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Plaza de la Constitución, Málaga

Celebration, Expression, and Incarceration

The Plaza de la Constitución is actually the old Main Square. Nestled at the heart of the city's historic centre, since the 15th century it's been the quintessential public and political hub of the city. Back in the Nasrid era, it was already a principal square, known as the Four Streets Square or Public Square. It was renamed Plaza de la Constitución in 1812, although its name has constantly changed with the tides of history: Liberty Square, Federal Republic Square, April 14th Square, and José Antonio Primo de Rivera Square. It wasn't until our current era of democracy that it resumed its name of Constitution Square.

Adjacent to Café Central, where Málaga's distinct ways of ordering coffee were invented, the ground is etched with the front pages of the main newspapers (including Diario El Sur, ABC, El País, etc.) dated the day after the Constitution was approved; December 6th, 1978. During the 19th century, with the disentailment, the square underwent some alterations. Several buildings were demolished, like the Convento de las Agustinas Descalzas (Convent of the Barefoot Augustinians), and new constructions, housing commercial galleries like the Pasaje Heredia (Heredia Passage) and Pasaje de Chinitas (Chinitas Passage), were erected.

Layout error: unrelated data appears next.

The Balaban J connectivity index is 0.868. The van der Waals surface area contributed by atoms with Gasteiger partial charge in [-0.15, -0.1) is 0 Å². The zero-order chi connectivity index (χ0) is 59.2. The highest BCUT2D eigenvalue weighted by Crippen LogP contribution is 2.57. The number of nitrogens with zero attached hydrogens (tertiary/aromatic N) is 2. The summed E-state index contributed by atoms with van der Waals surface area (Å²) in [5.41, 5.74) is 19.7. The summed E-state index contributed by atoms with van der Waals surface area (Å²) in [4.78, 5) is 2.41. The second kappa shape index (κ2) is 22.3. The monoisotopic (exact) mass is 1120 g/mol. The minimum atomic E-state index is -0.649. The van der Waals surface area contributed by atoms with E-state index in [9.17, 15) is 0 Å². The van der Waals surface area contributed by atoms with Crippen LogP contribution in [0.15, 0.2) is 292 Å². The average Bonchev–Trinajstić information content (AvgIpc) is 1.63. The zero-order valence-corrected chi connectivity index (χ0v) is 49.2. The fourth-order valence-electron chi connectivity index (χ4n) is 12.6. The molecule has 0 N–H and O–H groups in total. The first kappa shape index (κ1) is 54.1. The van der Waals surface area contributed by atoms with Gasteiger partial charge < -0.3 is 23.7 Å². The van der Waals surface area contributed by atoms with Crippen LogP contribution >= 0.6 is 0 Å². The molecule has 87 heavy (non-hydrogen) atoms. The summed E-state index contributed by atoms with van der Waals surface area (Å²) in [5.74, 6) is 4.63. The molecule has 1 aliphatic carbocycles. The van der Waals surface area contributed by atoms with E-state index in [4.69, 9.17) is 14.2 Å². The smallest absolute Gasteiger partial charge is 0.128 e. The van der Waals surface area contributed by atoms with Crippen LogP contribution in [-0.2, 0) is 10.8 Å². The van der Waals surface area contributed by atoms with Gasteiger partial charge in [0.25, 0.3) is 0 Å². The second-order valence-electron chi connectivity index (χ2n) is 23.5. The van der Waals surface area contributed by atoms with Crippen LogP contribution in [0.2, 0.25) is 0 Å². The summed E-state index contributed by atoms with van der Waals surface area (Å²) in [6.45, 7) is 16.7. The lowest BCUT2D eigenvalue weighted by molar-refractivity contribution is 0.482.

In the old days, the square was home to the Town Hall (until 1869), the Magistrate's House, the prison, the Court, and the Economic Society of Friends of the Country. Among the buildings surrounding the square, the old Jesuit College and the Consulate House stand out. In 2003, the square and the neighbouring Marqués de Larios street were pedestrianised, and the recently restored Génova Fountain was relocated here.

Today, it's a space for Málaga locals to express themselves and have fun. Concerts, exhibitions, theatre performances are hosted here, and along with Marqués de Larios street, it even transforms into a fashion catwalk. It's with the clock in this square that we eat our 12 grapes at the stroke of midnight on New Year's Eve - a tradition born from a grape surplus in the Vinalopó Valley (Alicante). From here, I want to appeal to all Málagueños, wherever they may be, to trade the 12 white grapes this year for 12 Málaga raisins with Protected Designation of Origin, to ring in the New Year with a true Sabor a Málaga (Taste of Málaga).

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